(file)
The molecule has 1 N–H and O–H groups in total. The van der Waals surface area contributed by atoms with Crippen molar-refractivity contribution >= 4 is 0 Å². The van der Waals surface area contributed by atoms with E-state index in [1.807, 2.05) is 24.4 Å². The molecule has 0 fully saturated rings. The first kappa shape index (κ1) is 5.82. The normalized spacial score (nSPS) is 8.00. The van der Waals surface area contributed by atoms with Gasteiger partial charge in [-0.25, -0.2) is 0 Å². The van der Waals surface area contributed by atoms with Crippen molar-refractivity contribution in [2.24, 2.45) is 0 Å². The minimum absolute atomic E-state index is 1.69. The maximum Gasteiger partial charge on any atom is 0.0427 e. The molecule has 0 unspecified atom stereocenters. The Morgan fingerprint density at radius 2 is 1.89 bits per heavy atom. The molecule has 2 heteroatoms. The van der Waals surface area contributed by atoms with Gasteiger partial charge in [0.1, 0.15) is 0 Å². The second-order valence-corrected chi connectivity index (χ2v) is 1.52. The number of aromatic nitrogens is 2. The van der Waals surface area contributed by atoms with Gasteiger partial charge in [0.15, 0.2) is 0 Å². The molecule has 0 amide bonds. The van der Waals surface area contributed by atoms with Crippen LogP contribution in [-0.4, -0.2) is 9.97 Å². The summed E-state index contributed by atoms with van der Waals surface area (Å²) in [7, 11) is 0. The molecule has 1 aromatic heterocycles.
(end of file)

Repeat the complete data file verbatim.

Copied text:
The molecule has 1 N–H and O–H groups in total. The van der Waals surface area contributed by atoms with Crippen molar-refractivity contribution >= 4 is 0 Å². The van der Waals surface area contributed by atoms with E-state index in [1.807, 2.05) is 24.4 Å². The molecule has 0 fully saturated rings. The first kappa shape index (κ1) is 5.82. The normalized spacial score (nSPS) is 8.00. The van der Waals surface area contributed by atoms with Gasteiger partial charge in [-0.25, -0.2) is 0 Å². The van der Waals surface area contributed by atoms with Crippen molar-refractivity contribution in [2.24, 2.45) is 0 Å². The minimum absolute atomic E-state index is 1.69. The maximum Gasteiger partial charge on any atom is 0.0427 e. The molecule has 0 unspecified atom stereocenters. The Morgan fingerprint density at radius 2 is 1.89 bits per heavy atom. The molecule has 2 heteroatoms. The van der Waals surface area contributed by atoms with Gasteiger partial charge in [0.1, 0.15) is 0 Å². The second-order valence-corrected chi connectivity index (χ2v) is 1.52. The number of aromatic nitrogens is 2. The van der Waals surface area contributed by atoms with Gasteiger partial charge in [0.15, 0.2) is 0 Å². The molecule has 0 amide bonds. The van der Waals surface area contributed by atoms with Crippen LogP contribution in [-0.4, -0.2) is 9.97 Å². The summed E-state index contributed by atoms with van der Waals surface area (Å²) in [7, 11) is 0. The molecule has 1 aromatic heterocycles.